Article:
ARE YOU AN ENABLER?
First of all, let me just say this: we’ve probably all enabled someone at some point in our lives.
If you care about others, if you like to help out when you see a need, if you tend to be “nice,”– basically, if you are human–then it’s likely you have “enabled” one or more people in your lifetime (in big or small ways). We all have our biases, especially when it comes to relationships and personal responsibility. And we will all get things wrong from time to time when dealing with interpersonal conflicts.
However, when one goes beyond the occasional instances of general “enabling” and it instead becomes the consistent pattern of how they relate to one or more individuals, we would say they have become an “Enabler of Error.” In this case, rather than being the exception, enabling becomes the rule. “Enablers of Error” display demonstrated patterns of unhealthy enabling.
With this in mind, the following observable patterns are helpful in allowing us to identify and understand “Enablers of Error.”
TOP 10 PATTERNS OF ENABLERS OF ERROR
1. Lacks Objectivity
Enablers of Error lack objectivity, often willfully. They tend to be exceptionally biased—particularly toward the enabled individual—and, therefore, steeped in error going forward. Of all the problems in enabling, if this one thing changed, if somehow the Enabler was truly 100% objective, then there would likely not be much of a problem with enabling. Therefore, being objective, not biased, is the key (cp Lev 19:15; Deut 1:17; Prov 18:17; 24:23-24; Jas 2:1, 9). Furthermore, in matters of judgment, when we show favoritism or bias, we are in sin, according to Scripture (Jas 2:1, 9; 4:17).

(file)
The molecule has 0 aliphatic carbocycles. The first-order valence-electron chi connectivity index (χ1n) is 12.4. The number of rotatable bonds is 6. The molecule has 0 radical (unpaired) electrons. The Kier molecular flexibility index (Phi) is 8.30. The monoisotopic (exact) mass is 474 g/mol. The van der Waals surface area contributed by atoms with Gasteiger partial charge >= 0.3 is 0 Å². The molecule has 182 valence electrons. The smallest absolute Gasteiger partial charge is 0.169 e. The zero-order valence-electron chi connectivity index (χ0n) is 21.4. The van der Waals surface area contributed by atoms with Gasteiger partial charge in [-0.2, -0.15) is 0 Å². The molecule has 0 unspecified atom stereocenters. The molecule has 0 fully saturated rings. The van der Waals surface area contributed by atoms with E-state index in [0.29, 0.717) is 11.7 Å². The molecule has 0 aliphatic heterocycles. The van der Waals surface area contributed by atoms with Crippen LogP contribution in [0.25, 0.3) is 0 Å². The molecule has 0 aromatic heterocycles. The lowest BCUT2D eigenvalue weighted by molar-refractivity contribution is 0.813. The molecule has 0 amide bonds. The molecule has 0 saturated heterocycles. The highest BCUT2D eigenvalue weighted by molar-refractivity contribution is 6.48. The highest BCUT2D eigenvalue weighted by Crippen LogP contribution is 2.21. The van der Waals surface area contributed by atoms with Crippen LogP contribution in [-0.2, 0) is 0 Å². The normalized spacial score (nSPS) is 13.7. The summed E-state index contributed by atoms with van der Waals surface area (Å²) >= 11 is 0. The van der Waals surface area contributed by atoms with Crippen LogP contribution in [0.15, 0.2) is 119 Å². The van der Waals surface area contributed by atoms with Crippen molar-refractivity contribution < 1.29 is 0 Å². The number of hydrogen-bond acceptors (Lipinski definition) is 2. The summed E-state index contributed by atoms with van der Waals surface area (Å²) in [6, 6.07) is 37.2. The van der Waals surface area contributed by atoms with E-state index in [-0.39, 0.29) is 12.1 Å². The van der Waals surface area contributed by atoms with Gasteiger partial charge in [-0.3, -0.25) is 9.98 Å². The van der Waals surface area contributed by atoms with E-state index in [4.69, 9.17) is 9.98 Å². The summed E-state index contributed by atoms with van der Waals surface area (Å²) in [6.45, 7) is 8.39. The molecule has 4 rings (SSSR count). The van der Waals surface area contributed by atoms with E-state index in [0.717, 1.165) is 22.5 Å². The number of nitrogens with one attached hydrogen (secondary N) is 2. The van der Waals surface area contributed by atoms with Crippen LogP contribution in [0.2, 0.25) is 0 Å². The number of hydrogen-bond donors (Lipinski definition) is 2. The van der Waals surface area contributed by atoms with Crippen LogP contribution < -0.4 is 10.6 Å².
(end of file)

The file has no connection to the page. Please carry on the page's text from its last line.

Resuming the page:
2. Avoids Problems
Enablers of Error try to “manage” problems, rather than address and resolve the real cause of the problems. They will try to appease; make people happy; avoid conflict and uncomfortable situations; procrastinate in addressing sin or failure; and fail to give or allow appropriate consequences. Therefore, they often tend to “kick the can” (i.e., problems) down the road. This does not merely delay the inevitable, it makes things worse and worse. And, ironically, it makes people far more unhappy, while resulting in more conflict, more strife, more problems, and increasingly uncomfortable situations.
3. Blames Others